Monardo: An NFL players’ Christmas list (Dec. 5)
By Joseph Monardo | Tuesday, December 4, 2012
Yesterday this column described the most sought after Christmas wishes of every single NFL team. The organizations included on their wish lists everything from good luck to Andrew Luck, white Christmases to A.J. Greens.
But what about the players and coaches? Surely Roger Goodell’s little helpers have a few holiday wishes of their own.
For one, Alex Smith wishes he had never suffered a concussion. His plan to take the 49ers to new heights with his impressive set of skills hold onto the starting job with above-average play probably would have worked for a while longer had he only been able to stay healthy enough to take the field. Now it looks as though Colin Kaepernick – whose features suggest he could be an abnormally tall Christmas elf bringing cheer for fans in San Francisco – has kicked him to the curb.
Michael Vick wishes much the same as Smith. Before officially losing his starting job to rookie Nick Foles on Monday, Vick was held out of two games due to a concussion. Or at least that is what the Eagles say – Vick said he thought the concussion was an excuse to sit him.
Tony Romo wishes Dez Bryant would grow up and string together his flashes of brilliance with both consistent play and legal behavior. He also wishes Jerry Jones would stop acting like Jerry Jones and thus make the Cowboys less of a parody organization and more of a respectable contender.
Ndamukong Suh just wishes all the quarterbacks in the NFL have a rotten Christmas. Maybe Santa can bring Suh a kickboxing bag along with his lump of coal so he can get all his leg jitters out of the way before stepping within range of signal callers.
It is better to give than to receive, but Larry Fitzgerald wishes it were possible to do the latter on the Cardinals. He wishes Arizona would bring in a quarterback who is at least halfway worthy of his talents to do the former.
Ben Roethlisberger hopes Santa will clear him to return to action, but if he does indeed return he will be wishing for help on an injury-plagued offense.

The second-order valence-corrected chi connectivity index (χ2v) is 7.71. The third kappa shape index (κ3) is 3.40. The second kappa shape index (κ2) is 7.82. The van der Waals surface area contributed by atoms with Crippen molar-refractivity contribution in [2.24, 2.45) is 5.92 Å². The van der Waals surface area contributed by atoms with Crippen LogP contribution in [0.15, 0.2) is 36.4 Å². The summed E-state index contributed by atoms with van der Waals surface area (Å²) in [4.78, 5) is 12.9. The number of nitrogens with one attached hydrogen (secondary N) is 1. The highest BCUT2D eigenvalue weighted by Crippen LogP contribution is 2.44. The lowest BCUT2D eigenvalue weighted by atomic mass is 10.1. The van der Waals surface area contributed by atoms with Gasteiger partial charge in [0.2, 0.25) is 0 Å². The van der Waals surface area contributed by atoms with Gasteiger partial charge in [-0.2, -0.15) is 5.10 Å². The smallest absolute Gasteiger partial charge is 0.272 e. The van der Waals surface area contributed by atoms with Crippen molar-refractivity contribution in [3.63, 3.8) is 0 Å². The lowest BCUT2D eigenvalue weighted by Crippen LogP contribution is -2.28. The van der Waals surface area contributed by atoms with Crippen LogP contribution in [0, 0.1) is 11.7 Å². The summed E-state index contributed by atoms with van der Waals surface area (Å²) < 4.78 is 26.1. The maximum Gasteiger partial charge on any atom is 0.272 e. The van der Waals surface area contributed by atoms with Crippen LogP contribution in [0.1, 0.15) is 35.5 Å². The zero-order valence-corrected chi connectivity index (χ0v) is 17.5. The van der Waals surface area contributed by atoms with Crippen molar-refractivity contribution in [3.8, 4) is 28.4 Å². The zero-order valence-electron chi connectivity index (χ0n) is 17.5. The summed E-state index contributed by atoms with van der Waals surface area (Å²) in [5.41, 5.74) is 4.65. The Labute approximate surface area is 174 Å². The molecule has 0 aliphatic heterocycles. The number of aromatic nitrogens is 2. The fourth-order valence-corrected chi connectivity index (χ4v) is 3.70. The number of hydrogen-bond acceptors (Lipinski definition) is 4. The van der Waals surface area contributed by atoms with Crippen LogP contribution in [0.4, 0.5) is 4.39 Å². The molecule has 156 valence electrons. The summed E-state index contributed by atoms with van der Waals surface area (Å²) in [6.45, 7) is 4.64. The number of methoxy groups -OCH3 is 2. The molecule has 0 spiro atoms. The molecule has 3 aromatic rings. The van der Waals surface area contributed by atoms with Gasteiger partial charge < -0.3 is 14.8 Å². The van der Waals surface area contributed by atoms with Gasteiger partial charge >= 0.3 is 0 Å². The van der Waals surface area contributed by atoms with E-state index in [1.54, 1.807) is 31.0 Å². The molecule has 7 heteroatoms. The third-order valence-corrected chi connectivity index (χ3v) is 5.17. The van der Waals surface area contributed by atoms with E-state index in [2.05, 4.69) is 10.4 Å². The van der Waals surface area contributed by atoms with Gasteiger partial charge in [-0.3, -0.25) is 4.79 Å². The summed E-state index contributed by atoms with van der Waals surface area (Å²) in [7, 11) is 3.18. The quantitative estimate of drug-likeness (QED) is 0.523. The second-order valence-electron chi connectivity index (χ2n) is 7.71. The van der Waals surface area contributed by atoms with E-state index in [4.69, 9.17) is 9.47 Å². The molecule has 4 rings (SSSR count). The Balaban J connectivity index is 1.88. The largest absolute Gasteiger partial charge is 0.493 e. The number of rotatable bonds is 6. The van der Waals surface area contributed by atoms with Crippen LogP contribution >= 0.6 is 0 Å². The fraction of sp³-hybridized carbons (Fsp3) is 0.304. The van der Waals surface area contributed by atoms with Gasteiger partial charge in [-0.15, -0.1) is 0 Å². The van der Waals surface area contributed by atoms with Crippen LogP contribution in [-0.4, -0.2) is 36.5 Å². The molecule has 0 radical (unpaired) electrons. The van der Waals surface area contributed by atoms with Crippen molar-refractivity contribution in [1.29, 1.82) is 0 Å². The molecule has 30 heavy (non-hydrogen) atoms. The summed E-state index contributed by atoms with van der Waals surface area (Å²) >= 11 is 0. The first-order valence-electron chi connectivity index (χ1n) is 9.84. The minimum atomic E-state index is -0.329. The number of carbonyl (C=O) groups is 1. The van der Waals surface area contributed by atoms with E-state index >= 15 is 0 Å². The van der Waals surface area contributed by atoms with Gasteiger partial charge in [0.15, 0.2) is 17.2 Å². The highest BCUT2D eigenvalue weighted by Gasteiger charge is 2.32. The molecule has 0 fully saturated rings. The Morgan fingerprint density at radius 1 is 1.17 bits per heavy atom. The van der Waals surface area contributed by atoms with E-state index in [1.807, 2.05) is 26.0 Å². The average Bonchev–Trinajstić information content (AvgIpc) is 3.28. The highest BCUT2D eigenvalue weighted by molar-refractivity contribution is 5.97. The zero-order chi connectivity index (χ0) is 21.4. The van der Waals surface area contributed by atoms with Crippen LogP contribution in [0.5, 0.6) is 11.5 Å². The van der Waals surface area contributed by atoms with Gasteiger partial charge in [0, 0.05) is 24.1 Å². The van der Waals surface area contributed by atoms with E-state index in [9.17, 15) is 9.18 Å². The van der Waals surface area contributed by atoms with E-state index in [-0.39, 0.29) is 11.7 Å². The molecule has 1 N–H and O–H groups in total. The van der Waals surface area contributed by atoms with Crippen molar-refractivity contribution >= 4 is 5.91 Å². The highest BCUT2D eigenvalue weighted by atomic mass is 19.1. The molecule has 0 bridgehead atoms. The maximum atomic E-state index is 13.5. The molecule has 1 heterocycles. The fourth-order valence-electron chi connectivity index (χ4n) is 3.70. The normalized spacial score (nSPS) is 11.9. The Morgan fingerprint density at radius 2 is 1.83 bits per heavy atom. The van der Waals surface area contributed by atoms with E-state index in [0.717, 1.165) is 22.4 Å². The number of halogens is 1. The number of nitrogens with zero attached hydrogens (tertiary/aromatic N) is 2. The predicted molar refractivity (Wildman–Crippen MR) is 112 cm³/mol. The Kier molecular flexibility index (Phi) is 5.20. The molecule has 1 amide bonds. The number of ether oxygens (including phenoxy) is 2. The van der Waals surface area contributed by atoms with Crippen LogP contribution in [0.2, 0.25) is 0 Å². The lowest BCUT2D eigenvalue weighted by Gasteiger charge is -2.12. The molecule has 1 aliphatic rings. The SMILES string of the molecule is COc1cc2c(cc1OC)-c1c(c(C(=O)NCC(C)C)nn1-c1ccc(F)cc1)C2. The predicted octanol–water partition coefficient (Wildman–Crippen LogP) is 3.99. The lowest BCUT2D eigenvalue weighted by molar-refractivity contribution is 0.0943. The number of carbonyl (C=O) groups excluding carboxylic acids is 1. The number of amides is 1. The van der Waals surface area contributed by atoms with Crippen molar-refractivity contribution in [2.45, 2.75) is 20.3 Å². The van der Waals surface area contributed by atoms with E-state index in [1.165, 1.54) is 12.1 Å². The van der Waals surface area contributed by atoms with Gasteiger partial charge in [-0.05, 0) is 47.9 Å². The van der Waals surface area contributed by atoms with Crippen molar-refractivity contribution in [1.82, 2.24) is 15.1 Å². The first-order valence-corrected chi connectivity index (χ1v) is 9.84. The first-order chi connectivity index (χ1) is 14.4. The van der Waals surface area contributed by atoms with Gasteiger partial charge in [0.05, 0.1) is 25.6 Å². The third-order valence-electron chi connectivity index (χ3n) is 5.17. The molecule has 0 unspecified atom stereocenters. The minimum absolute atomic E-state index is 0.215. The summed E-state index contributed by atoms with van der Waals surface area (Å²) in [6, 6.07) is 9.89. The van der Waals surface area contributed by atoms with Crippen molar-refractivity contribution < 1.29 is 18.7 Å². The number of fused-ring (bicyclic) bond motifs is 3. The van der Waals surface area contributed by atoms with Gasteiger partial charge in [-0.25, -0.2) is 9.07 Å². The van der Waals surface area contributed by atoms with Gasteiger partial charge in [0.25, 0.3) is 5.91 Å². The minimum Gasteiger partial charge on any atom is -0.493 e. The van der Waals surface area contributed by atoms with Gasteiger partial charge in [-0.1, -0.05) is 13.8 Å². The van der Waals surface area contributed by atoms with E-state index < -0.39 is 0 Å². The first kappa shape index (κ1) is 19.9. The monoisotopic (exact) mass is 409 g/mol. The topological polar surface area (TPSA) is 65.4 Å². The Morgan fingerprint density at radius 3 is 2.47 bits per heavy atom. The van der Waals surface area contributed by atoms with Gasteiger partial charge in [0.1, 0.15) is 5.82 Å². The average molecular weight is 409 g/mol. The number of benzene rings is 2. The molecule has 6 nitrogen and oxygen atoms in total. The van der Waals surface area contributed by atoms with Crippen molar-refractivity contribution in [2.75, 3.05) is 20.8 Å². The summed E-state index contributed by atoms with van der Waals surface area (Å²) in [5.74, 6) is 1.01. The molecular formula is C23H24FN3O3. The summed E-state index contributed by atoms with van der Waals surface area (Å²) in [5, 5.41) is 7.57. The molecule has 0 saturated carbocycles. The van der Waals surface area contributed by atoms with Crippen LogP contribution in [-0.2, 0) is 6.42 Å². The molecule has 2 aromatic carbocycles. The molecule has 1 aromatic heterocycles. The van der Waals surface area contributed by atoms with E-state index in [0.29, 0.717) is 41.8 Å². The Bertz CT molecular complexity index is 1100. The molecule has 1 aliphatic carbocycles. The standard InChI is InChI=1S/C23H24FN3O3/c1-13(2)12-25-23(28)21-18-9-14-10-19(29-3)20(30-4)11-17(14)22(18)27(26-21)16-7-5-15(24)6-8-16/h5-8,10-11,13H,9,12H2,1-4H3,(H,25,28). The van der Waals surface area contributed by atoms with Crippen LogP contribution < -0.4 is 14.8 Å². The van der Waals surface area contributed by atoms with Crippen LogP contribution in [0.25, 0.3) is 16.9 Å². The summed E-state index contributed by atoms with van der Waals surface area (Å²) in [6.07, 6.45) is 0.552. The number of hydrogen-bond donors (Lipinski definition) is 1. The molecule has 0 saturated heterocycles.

Ed Reed wishes the NFL would forget about the whole “safety” thing because it is making life hard out there for the safety. He hopes maybe the craftsmen at the North Pole can come up with some advanced equipment to protect offensive players and thereby allow defenders to play the way they know. Or at least he hopes the league office stays away from his checkbook and the men in stripes keep the flags in their pockets.
The Falcons’ Mike Smith and the Lions’ Jim Schwartz wish the NFL had never imposed a crippling punishment for throwing the challenge flag at the wrong time. The Falcons escaped after Smith’s error several weeks ago, but tossing the little piece of red fabric cost the Lions a game on Thanksgiving. With games against Green Bay, Atlanta and Chicago remaining in his team’s final four outings, Schwartz needs to start wishing he makes it to Epiphany in a seat that is growing increasingly hot.
On a more profound note, absent Colts coach Chuck Pagano is wishing for his health. Away from the team this season after having been diagnosed with leukemia, Pagano’s team has provided him with a bit of a winter miracle under interim head Bruce Arians.
Tom Brady has no Christmas wishes. He has it all.
Which is good, because now Brady is free to donate his wishes to the Jets’ quarterbacks, all three of whom have plenty to wish for. Firstly, Greg McElroy just wants to stay on the bench if he knows what is good for him. He can either stay the likable, silent reserve player or become the next one to step in to receive the ire of Jets fans. Mark Sanchez wishes the spotlight would give him a break. And Tim Tebow, well he has the biggest wish of all – that everyone have a blessed holiday.
P.S. If you could figure out a way to give Tebow a start sometime, Santa, he would like that too.
Contact Joseph Monardo at firstname.lastname@example.org.
The views expressed in this Sports Authority are those of the author and not necessarily those of The Observer.